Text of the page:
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2020 Recap. Do Asians Carry More Diseases?

Mai Schubert

Originally published October 31, 2020

Most summers, my family has flown to Minnesota. This summer, because of COVID-19 and the fear of being in proximity of others, we decided that we would road trip it instead.


I wasn’t worried about getting infected with the disease. I was worried that we were traveling through four states that are more diverse than Seattle and what people might say about me, a person of Asian descent, wearing a mask.

"I was worried that we were traveling through four states that are more diverse than Seattle and what people might say about me, a person of Asian descent, wearing a mask."

Assumptions that people of Asian descent have carried diseases have been around for hundreds of years. This racist idea has seen a strong normalization by President Trump, as he calls COVID-19 “China Virus” and “China Plague.”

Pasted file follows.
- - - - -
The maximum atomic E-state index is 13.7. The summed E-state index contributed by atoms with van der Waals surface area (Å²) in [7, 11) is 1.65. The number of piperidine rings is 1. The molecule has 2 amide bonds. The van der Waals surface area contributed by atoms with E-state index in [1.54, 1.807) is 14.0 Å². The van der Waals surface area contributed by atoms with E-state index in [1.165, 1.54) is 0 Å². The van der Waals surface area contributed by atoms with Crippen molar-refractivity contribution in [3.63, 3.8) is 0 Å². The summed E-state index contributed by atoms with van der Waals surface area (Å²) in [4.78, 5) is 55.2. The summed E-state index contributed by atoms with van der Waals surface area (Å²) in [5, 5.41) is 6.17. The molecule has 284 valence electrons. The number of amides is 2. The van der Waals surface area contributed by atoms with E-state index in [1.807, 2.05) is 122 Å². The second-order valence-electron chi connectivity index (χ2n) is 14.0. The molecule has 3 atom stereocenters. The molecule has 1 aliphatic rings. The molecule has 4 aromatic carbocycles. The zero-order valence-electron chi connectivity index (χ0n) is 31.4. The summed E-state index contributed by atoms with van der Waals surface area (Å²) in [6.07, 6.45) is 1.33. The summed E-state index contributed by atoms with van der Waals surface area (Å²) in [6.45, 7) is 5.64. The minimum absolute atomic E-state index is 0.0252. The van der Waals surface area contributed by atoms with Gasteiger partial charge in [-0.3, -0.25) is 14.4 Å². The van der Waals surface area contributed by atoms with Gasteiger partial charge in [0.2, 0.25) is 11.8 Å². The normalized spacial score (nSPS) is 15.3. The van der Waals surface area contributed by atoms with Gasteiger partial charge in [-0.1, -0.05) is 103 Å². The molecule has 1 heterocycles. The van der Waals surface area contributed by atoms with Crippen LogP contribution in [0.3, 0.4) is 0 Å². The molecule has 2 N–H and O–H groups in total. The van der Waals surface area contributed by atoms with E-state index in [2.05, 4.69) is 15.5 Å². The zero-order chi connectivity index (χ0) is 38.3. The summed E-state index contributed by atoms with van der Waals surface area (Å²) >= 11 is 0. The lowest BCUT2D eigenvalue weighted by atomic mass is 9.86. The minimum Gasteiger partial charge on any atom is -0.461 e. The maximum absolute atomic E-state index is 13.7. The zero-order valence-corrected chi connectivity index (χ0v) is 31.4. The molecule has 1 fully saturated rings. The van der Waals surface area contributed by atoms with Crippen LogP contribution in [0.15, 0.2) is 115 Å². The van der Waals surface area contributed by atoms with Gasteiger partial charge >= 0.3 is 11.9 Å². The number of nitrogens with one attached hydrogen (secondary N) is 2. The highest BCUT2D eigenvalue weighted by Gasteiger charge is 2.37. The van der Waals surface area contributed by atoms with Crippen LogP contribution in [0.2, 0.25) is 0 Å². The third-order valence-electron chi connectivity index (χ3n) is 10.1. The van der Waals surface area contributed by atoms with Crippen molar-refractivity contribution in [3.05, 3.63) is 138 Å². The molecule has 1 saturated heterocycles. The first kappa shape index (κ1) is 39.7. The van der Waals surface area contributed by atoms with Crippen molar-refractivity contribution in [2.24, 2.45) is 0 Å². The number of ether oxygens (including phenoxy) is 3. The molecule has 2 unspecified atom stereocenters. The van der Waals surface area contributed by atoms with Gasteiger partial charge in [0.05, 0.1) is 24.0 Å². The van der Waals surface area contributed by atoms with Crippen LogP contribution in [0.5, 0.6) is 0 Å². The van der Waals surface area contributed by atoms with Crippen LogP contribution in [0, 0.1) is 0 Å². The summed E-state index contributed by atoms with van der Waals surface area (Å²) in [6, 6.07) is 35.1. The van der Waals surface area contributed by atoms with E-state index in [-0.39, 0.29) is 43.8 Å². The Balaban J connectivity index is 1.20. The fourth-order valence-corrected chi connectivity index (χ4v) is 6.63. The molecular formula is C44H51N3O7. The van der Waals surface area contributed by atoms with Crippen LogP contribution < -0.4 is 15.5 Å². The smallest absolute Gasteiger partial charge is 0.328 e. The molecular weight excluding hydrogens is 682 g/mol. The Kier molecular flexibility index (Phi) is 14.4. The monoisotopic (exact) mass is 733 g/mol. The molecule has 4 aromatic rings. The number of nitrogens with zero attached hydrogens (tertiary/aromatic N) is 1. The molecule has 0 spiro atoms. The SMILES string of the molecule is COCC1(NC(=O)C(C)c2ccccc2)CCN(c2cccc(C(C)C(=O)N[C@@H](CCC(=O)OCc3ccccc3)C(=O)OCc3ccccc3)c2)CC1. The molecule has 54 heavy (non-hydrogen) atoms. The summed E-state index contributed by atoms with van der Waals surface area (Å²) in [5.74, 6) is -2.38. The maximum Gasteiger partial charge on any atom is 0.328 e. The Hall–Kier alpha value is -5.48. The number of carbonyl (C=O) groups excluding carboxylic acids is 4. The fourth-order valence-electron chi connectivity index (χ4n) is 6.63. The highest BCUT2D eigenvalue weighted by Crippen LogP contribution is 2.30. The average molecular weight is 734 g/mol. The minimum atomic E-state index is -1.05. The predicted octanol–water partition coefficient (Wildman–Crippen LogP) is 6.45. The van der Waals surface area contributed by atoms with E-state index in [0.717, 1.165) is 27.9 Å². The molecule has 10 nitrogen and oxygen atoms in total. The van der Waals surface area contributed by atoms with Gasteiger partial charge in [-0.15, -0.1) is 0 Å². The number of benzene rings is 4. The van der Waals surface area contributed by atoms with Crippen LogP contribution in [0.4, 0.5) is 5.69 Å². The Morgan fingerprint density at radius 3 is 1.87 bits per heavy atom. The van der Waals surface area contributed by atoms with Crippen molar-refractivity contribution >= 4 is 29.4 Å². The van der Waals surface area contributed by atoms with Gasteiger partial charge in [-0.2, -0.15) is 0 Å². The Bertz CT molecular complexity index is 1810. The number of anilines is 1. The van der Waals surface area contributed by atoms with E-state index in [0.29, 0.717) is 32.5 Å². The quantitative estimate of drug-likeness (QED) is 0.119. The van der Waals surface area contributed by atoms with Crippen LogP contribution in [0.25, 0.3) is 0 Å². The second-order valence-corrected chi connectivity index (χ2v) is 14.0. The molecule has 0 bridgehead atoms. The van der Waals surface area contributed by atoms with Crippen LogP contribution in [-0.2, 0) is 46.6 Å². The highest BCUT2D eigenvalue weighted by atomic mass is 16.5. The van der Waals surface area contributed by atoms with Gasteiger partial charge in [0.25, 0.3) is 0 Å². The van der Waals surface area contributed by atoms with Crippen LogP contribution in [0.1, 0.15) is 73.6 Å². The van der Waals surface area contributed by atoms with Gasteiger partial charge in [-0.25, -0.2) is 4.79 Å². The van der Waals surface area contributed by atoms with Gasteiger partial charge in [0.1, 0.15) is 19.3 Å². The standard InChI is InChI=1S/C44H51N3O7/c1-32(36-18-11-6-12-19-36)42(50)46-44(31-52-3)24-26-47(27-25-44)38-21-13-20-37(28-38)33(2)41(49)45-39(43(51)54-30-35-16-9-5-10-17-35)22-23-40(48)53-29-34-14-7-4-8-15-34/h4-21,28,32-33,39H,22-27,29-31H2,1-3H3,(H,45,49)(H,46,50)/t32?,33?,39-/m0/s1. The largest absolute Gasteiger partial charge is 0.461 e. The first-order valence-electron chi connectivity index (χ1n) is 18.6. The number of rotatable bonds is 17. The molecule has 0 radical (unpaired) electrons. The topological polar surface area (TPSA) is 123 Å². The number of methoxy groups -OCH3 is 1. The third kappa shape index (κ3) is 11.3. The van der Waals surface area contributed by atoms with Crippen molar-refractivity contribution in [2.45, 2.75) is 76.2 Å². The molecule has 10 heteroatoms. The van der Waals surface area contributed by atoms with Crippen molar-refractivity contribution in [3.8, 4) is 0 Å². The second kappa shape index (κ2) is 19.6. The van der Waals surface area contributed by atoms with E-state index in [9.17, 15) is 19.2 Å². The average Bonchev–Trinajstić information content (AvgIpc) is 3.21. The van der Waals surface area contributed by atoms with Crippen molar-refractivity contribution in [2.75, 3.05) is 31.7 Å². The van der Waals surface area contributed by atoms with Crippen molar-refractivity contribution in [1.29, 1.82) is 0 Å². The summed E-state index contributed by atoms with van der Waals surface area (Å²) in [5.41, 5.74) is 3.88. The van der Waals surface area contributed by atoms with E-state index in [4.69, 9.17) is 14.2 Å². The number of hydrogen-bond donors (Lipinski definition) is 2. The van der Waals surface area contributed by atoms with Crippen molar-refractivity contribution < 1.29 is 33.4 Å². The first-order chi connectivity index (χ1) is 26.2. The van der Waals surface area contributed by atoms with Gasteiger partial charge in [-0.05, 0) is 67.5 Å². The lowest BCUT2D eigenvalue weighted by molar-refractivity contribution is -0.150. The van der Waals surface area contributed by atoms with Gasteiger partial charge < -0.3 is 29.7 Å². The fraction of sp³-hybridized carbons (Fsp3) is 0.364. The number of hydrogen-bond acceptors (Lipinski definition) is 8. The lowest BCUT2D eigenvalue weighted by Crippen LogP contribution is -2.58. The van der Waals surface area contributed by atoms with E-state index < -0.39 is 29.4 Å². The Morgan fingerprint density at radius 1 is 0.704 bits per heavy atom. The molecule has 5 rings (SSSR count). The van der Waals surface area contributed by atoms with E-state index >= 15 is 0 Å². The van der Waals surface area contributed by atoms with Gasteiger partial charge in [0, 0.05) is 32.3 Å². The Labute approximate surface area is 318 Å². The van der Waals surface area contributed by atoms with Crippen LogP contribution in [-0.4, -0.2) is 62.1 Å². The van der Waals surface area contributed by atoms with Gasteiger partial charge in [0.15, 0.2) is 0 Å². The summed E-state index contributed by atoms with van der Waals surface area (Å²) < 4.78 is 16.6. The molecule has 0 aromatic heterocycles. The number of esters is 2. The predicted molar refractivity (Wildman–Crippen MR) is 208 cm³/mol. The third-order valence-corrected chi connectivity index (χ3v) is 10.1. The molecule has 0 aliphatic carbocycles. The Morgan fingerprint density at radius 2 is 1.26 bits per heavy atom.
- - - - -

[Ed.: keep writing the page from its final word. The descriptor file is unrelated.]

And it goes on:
This has not been the only time the U.S. has blamed other countries and certain ethnicities of people for a disease. The U.S. blamed the Swine Flu on Latinex immigrants, Ebola on anyone of African descent, and the 1918 Flu pandemic on Spain, nicknaming it the “Spanish Flu,” even though the first case was in a military base in Kansas, U.S..


People need to feel comfortable in our country, a country of immigrants. We need to show that everyone has a home here where they are loved and appreciated, and that won’t happen if we continue to blame people of certain race or ethnicities for diseases that can affect anyone. We need to call attention to the injustice of this time. We need to say it loud enough so that no one can ignore it. 

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